So, my corn “growing” to which I alluded in my last post. For those of you who have read all my posts, especially over the last two months, you’ve surely noticed the constantly appearing theme of the woods and nature. Ever dear to my heart, we’ve suffered a long separation due to life and work. There were certainly times when I got back into the woods, but it was like wading in the shallow water; I never was able to actually dive in and immerse myself. That time is now. And so I’ve been hiking, been splitting wood, working in the woods in the back, metal detecting in the woods, etc., “woods” being the common factor.
Before I retired, in fact two years before, I began trying to think through my goals and objectives. Finances were easy to figure: there is a solid history of credits and debits and therefore an easy extrapolation to determine how much I would need in order to retire; worrisome to be sure, but an easy exercise. What was more difficult to understand and plan for, were my internal needs. There is a longstanding tale passed around people approaching retirement about how people retire with no plan, no course of internal fulfillment, and they end up sitting, doing nothing, and slowly become absorbed into the furniture. And I did NOT want that to happen.
I thought about a part-time job but I know myself and I am fairly certain that I would become competitive, aggressive, self-advancing, and hooked. I’d go from two days a week to three and then to four and I would end up working full-time and stressed out all over again. Plus one of the driving forces behind my retirement was Teri. I invested myself into work heavily for well over 40 years, especially the last 20 or so. And during that time she was forced into leaving work early for medical reasons. So she has spent a lot of time home alone while I essentially living at work. Now is the time for us to spend time together; not leave one job and go to another. So working was not high on my list as an option.
As I’ve written previously, working my woodpile was a prime objective. I had counted on it lasting the summer and fall but I am actually almost done now. Hiking was another on the list and that is working although not to the extent I would really like; for example last week we could not get out on a single hike. But we’ll make up for that. I also have my bicycle and have not yet done any of the riding as I had planned on doing, but I will. But among all the plans I made, one of the earliest was the yard. I am pretty much content with the front and sides, but the back is basically wild and untouched. And for me, I need to feel it, understand it, before I attempt to change it. I need to wander through it and learn it before I alter it; it’s just how I do things, especially something as important as my land, my property. So I expect a couple of years of work in the back as I begin the process.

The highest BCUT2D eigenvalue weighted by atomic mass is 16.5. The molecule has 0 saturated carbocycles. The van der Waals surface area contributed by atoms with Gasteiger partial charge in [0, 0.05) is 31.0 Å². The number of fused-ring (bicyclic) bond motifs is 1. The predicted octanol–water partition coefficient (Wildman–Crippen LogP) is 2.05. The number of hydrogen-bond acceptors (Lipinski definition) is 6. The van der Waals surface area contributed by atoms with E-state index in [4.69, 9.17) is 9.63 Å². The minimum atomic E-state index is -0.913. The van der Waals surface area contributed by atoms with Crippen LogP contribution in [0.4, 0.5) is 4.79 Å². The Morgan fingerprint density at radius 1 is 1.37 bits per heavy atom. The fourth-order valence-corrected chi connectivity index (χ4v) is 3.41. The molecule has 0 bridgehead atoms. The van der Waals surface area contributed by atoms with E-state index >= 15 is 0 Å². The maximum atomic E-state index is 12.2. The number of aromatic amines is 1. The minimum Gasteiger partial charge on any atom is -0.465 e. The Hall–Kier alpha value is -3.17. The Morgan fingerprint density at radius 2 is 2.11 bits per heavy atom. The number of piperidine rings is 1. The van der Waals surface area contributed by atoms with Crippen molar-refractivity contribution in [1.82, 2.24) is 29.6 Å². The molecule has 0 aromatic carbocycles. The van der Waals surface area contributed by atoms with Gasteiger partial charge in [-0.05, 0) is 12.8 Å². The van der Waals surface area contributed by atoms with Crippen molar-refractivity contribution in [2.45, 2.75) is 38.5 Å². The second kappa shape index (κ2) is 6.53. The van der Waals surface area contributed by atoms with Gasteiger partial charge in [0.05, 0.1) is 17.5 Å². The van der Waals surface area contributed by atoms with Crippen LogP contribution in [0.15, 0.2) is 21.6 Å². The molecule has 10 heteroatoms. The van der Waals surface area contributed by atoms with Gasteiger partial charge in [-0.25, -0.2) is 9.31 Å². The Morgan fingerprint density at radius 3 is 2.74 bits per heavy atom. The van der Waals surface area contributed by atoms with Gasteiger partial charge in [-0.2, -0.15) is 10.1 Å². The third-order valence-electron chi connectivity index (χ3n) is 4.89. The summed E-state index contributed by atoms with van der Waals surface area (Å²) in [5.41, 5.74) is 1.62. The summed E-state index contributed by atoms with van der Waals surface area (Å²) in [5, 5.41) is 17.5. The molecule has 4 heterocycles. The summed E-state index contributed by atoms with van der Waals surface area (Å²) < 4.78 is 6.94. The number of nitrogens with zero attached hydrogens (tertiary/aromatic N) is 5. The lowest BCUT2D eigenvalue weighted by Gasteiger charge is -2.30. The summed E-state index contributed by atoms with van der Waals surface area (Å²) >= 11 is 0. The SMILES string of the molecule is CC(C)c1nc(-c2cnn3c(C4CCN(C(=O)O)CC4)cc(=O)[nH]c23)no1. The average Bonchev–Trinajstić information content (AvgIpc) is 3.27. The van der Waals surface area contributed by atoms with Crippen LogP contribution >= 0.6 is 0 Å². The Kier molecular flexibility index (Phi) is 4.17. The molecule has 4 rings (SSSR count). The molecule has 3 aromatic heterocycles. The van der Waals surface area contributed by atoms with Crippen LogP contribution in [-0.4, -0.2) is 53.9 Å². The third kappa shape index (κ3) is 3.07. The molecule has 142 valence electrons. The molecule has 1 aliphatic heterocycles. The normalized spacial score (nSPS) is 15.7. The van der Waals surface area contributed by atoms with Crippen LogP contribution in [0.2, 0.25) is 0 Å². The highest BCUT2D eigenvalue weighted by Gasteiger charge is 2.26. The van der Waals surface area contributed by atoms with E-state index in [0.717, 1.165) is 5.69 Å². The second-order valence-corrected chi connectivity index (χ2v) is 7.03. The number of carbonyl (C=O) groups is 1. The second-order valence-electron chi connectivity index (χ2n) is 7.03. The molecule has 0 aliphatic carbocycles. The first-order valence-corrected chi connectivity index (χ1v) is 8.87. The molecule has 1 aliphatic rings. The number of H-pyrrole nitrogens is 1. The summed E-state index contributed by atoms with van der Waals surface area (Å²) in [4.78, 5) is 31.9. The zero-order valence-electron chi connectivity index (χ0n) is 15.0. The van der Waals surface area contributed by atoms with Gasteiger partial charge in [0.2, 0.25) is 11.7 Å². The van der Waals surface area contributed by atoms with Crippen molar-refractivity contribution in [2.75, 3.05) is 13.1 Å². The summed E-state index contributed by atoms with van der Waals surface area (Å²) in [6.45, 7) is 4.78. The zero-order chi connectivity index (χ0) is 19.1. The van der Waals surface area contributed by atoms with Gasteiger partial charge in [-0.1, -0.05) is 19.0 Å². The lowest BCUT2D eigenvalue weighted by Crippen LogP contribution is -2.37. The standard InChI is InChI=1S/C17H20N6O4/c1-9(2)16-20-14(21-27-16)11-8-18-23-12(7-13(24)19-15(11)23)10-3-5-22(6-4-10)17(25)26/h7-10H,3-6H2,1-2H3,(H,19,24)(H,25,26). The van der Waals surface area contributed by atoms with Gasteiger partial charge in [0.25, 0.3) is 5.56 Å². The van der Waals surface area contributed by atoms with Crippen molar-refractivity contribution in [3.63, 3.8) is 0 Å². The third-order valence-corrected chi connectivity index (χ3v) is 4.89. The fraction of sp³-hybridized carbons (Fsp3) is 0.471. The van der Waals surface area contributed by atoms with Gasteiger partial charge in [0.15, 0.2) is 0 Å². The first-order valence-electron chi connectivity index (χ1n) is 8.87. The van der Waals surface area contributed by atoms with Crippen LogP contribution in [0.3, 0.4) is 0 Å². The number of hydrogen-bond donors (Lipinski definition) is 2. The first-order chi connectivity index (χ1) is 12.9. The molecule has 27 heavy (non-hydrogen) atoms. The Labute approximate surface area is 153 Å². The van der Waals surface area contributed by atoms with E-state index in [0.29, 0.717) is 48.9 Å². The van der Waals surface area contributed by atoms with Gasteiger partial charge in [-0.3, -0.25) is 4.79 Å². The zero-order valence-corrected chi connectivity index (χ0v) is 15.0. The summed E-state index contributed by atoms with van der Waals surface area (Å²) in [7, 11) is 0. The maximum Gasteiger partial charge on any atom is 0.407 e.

Part of that though, was decided upon a couple of years ago – I wanted a cornfield. Yup. I wanted to grow corn. Understand please dear reader that I am not a gardener. Oh I will dig a hole for Teri. And I’ve planted hemlocks and other trees/shrubs with Teri. But I do not garden. Not that it doesn’t interest me, but time was never my ally in even thinking about trying it. But a few years ago I took the boys on a hike and we ended up in a cornfield. And the seed was planted. I wanted my own cornfield. Now if you’ve been flowing all this drivel, by now it has likely occurred to you that my back is wooded, and surely not a good place to grow corn. And you’d be correct! But……
My lot is a big ole’ triangle: the base is the road frontage and the two legs run to a point of convergence far in the back. So the closer to the house, the more land there is, and as you work your back the sides of course close in. That fact was part of why we rarely even walked to the far back, never mind used it. In fact, I had lived here over 20 years before I actually stood on the absolute back point of the property where the two sides converge. The other reason we never did was because of the briars; thick, heavy, interwoven briar vines. There are all sorts of briars – I’ve encountered most every type viable in this state. But these – these are the horrible, evil type. The ones with thorns more akin to barbed wire than plant growth; long needle-tipped thorns that not only puncture but also rip and tear at clothes and flesh while still standing proud while they do it. They are so vile that even their roots, under a foot of soil, have thorns on them! And our back – the tip of our triangle – was full of them.
A couple of years ago I was looking for a place to hang a swing and as I traveled deeper into the back I found a suitable branch. Unfortunately it was amidst the briars. So I spent weeks clearing the area to support a swing. For a month after my legs looked like they had served as a scratching post for every cat in Rhode Island! But ultimately I cut back enough of the devil’s beard to hang the swing. But while I worked back there, I noticed that this area had a decent opening in the canopy and got some good sun every day. And that, given a lot of effort, might make a nice (small) cornfield. I had already cut back almost enough of the briars, I would just need a little more area cleared, then cultivate the soil and plant the seeds – easy!